Two books I’ve been eagerly awaiting arrived this week, and I’m just pleased as punch. (Can punch be pleased? Is that punch as in Hawaiian? Or like what comes from a closed fist? Or should that be with a capital P, as in the puppet who abuses puppet Judy? I think I don’t understand this expression after all. But I digress).
I’ve been waiting for this one since August (I even blogged about it, here, in a fit of intense anticipation), and here it is! Fairy Tales From The Brothers Grimm, by Philip Pullman, is a collection of Pullman’s 50 favorites, including tried-and-true standards such as “Snow White”, “Rumpelstiltskin”, “Little Red Riding Hood”, and “Cinderella”. I can’t wait to read these, but I must confess that I’m even more intrigued by the titles of some of the lesser-known stories in the collection. Has anyone ever heard of “Thousandfurs” or “The Donkey Cabbage”? How about “The Devil with the Three Golden Hairs”, “The Girl with No Hands”, or “The Nixie of the Millpond”? Listen, I adored Pullman’s His Dark Materials trilogy and I’d be willing to read just about anything he sets his pen to… add to that my love of fairy tales, and this collection seems like a sure bet to me.
Of course, I do have to proceed with caution, as I am admittedly terrible at reading short stories, and no matter how interested I may be in a collection, I almost never make it all the way through. I have a plan, however! I believe I’ll tackle this lovely new book in small bites — let’s say, oh, maybe 2 or 3 stories per week? I think the solution to my unavoidable impatience with story collections is to find a work-around so that I don’t end up frustrated by thoughts of all the novels I could be reading instead. So, if I take this one slow and steady, mixing in fairy tales betwixt and between all my other reading, I should be able to stick with it and get all the enjoyment from Pullman’s new collection that it seems to promise.
Sounds the trumpets! Wave the flags! Send up some fireworks, for Pete’s sake! (Wait, who’s Pete? Never mind…) It’s the newest book from Diana Gabaldon! Yes, Diana Gabaldon Herself, creator of the Outlander series, which I love beyond all reason. But if you live in the US, don’t go looking for this book in your local bookstore — it won’t be there. First things first — the basic facts:
A Trail of Fire, by Diana Gabaldon, is a collection of four novellas, one brand-new and three which were included in already published anthologies. For various reasons related to copyrights, the three already published stories can’t be re-released in the US just yet as they still belong to the anthologies, which is why, if you really want to get your hands on this collection, you’ll have to look outside your usual US sources.**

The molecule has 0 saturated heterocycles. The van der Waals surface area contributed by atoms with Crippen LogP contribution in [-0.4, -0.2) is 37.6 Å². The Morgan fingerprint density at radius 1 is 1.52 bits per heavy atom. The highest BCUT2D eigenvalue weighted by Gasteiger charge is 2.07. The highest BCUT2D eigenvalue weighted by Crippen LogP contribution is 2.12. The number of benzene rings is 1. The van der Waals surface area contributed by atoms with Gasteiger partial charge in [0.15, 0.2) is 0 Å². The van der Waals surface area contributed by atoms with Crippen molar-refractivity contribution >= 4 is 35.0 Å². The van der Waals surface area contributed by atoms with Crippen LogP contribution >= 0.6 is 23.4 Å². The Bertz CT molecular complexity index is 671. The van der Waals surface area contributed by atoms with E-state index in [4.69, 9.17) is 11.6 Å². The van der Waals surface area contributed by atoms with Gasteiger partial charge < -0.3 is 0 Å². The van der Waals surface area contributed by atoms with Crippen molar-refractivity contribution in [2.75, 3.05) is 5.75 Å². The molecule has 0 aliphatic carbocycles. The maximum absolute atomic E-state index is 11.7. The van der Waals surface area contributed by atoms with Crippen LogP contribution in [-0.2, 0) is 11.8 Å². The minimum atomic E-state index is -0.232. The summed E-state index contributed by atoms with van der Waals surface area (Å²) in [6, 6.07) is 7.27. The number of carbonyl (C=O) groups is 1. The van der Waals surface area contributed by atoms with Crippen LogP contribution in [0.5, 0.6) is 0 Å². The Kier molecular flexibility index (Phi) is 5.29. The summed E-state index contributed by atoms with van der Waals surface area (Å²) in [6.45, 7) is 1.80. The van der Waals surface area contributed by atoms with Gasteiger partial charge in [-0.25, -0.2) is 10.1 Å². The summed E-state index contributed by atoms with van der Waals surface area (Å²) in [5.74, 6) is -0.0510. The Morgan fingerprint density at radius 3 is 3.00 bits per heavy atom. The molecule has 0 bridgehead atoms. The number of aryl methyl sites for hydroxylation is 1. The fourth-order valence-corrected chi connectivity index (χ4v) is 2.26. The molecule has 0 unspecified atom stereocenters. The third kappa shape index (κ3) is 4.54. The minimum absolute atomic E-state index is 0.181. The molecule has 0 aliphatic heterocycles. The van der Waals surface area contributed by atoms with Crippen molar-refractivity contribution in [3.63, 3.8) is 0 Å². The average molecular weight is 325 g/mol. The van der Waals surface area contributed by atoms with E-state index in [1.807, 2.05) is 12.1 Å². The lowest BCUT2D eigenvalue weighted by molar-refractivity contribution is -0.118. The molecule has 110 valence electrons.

**So far, I know US readers who have successfully ordered A Trail of Fire from Amazon UK and from The Book Depository. The Poisoned Pen bookstore in Arizona has signed copies available for mail order as well (with a hefty price tag).
The contents of A Trail of Fire are:
1) “A Leaf on the Wind of All Hallows” — published in the US in 2010 in the Songs of Love and Death anthology edited by George R. R. Martin and Gardner Dozois. (Note to Firefly fans: This is not a Serenity cross-over, and Wash is not a character in this story. Just to clear up any potential confusion.) “A Leaf on the Wind of All Hallows” tells the story of Roger MacKenzie’s parents and their tragic fates during WWII, hinted at in the Outlander books but never fully explained prior to this story. This is essential reading for fans of the series, best read after Echo In The Bone.
2) “The Custom of the Army” — published in the US in 2010 as part of the Warriors anthology edited by George R. R. Martin and Gardner Dozois. This story focuses on Lord John Grey, a supporting character in many of the Outlander books and lead character in a spin-off series. “The Custom of the Army” is set in 1759 and largely concerns the Battle of Quebec, plus much military intrigue.
3) “Lord John and the Plague of Zombies” — published in the US in the anthology Down These Strange Streets, again courtesy of George R. R. Martin and Gardner Dozois. This is another Lord John story, dealing with his lordship’s first posting to Jamaica at the head of a squadron detailed to deal with a slave rebellion, who end up with much more sinister forces to contend with. In terms of series chronology, the events in this story occur before the events in Voyager.
4) The new one! “The Space Between” has not previously been available, and will not be published in the US until 2013, when it will be included in the forthcoming anthology The Mad Scientist’s Guide to World Domination. “The Space Between” takes place in 1778, after the events in Echo In The Bone, is set in France, and has as its main characters several side characters from the Outlander series, including Michael Murray, Marsali’s sister Joan, and the Comte St. Germain. I don’t know anything else about it… but I will soon!
At the risk of sounding like an insane fan, I will admit to already owning the anthologies containing stories 1 – 3, but after much debate (me vs. me), decided to go ahead and purchase A Trail of Fire for two reasons: One, to get my hands on “The Space Between” (obviously!) without having to wait until next March, and two, because it just looks like a beautiful book. Yes, I do sometimes judge books by their covers. When I truly give my heart to a book or series, I get a great deal of pleasure from having nice-looking copies on my shelves. A Trail of Fire will look simply smashing with all its “colleagues” — I have a space reserved for it right next to The Scottish Prisoner.